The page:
– because it will often be necessary to interact with the physical devices in those physical domains so their exact locations are needed (in the case of enemy cyber assets it will often be necessary to apply physical effects, or plant physical surveillance devices).
So, in a military war fighting context network monitoring visualizations should be enhanced to optionally include hi-fidelity geo-spatial location in the visualization suitable for overlay onto standard physical domain COP tools.
What about the actual war fighting and the situational awareness tools to support it?
Perhaps the Army TOC and the Army Battle Command Systems suite that fills it provides a good analogy. Within the TOC you find a suite of systems focused on different aspects of the ground fight: maneuver (MCS), tactical maneuver (FBCB2), Air Defense (TAIS), Fires (AFATDS), Intel (AMDWS), and etc.
Of particular interest is the migration of ABCS systems to a “common viewer.” There is general recognition that a common way of interacting visually with the various mission-specific functionality is highly valuable; both for ease-of-use and application composability considerations. A similar model for cyber warfare should be considered; a Cyber Battle Command System (CBCS) to deal with the cyber situational awareness already considered, but also suites of tools for cyber offense, defense, surveillance, and etc. in a common viewer framework; with a twist.
The twist is that many cyber warfare functions will not conform to a geo-spatial 2-space construct of visualization at all. A typical Intrusion Detection System (IDS) for example may be processing data across the huge IP name space, across thousands of ports, on thousands of physical nodes, across multiple network links, and etc. The resulting analysis is n-dimensional and when simplified to fit into the constraints of a 2-D display will seem nothing like the familiar geo-spatial representation.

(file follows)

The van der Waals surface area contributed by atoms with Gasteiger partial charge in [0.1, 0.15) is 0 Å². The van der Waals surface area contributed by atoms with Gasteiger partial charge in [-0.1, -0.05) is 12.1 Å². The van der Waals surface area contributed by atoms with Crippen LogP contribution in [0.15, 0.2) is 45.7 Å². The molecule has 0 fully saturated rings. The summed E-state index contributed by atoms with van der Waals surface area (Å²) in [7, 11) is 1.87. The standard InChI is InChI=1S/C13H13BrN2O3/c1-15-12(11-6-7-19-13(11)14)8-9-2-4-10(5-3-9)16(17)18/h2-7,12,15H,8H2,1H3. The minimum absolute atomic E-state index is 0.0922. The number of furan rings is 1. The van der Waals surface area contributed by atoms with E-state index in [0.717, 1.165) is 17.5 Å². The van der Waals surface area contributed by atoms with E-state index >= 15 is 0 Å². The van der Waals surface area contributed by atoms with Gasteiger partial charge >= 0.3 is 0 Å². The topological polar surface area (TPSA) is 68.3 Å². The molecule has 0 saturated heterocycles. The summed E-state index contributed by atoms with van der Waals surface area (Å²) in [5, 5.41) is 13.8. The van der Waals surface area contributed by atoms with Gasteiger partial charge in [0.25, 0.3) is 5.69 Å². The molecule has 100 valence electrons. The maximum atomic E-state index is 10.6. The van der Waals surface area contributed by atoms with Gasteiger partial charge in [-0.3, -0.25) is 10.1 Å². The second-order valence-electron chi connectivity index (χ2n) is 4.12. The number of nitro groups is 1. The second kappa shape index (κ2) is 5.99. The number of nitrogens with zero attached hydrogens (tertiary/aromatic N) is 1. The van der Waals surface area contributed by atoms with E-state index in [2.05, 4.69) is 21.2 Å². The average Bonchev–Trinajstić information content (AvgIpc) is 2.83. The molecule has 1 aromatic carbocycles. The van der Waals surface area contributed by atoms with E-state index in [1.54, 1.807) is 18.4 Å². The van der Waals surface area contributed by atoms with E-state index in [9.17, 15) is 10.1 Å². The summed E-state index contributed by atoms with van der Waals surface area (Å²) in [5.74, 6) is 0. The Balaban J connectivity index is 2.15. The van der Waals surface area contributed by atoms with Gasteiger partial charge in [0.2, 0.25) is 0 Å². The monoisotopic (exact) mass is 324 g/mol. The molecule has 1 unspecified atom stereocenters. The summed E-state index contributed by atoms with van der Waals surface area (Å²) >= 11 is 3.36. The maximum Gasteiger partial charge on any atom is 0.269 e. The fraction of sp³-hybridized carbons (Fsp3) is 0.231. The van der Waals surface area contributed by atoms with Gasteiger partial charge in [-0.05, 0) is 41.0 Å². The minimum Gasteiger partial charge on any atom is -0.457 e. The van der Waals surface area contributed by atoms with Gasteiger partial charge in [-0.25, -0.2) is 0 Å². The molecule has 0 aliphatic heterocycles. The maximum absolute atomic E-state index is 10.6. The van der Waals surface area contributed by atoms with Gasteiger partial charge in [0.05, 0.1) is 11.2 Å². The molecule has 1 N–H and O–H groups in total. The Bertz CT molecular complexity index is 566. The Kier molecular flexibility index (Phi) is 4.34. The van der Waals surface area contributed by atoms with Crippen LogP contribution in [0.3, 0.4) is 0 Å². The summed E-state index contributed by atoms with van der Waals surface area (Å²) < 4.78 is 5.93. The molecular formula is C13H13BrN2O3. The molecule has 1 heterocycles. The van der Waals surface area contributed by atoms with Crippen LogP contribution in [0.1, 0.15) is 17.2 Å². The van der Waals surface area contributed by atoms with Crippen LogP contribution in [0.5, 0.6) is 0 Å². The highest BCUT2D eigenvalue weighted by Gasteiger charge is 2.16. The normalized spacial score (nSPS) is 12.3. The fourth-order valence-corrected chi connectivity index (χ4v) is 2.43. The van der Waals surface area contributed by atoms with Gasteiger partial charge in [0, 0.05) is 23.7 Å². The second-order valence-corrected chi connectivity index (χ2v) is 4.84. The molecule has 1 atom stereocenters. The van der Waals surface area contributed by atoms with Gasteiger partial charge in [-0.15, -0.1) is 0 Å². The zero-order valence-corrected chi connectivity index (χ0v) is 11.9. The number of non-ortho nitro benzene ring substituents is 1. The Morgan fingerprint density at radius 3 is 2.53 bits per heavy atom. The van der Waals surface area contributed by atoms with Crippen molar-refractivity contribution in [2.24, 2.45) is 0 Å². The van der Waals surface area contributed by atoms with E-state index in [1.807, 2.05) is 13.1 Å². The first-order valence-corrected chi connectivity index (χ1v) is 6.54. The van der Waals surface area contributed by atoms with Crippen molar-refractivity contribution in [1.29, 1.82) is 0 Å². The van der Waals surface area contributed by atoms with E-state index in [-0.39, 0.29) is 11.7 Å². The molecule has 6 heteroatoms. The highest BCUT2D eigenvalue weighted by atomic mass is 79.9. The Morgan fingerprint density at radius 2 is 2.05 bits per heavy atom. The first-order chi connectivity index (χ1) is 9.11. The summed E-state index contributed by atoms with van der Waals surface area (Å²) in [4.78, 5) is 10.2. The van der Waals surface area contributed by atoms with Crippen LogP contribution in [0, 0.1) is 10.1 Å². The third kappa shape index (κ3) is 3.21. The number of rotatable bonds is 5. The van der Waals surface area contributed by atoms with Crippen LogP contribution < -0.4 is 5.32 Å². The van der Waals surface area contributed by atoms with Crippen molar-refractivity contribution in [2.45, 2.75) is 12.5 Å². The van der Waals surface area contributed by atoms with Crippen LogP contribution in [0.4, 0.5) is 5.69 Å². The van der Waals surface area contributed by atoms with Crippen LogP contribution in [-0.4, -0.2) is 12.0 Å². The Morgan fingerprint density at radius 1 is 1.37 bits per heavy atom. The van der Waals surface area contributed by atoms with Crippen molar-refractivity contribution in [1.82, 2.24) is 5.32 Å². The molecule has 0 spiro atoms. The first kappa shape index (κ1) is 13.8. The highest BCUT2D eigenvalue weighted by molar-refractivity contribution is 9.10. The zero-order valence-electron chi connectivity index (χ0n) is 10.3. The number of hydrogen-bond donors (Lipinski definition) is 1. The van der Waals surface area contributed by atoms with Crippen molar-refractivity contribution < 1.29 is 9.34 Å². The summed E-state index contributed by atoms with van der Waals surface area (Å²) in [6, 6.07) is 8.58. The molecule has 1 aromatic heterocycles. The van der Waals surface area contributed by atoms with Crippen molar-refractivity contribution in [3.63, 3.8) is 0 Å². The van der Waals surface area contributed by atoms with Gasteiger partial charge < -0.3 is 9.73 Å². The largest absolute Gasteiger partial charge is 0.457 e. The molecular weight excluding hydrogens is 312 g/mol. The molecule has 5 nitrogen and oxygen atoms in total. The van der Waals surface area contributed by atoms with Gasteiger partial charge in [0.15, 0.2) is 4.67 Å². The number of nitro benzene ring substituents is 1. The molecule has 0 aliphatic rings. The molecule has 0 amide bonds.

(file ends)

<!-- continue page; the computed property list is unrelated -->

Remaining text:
The resulting displays are more akin to signals processing or sonar bearing / time waterfall displays, frequency displays, and active sonar range / bearing displays. The skilled warfighter in this domain assimilates information from these various displays and internalizes it into a geo-spatial construct, because in this case their ultimately is a target with a geo-spatial location. However, this will rarely be true in cyber defense; where the warfighter will often be working against coordinated but distributed networks of probing / attacking nodes. And like it’s brethren displays, IDS visualization displays will not always be suitable for general warfighter SA but will be the domain of warfighters with specific skills like the Sonar Technicians on a submarine or airborne SIGINT analysts.
The overall CBCS suite would strive to go from high-level description of the domain terrain and warfighter-friendly SA to specific tool suites designed for highly-trained specialists but while retaining composability into the broader system suite. And that is the challenge; creating a suite of command and control and integrated “weapons” that provide appropriate situational awareness from the warfighter commander (without a signals background) to the wire licking sysadmin / network attack rating.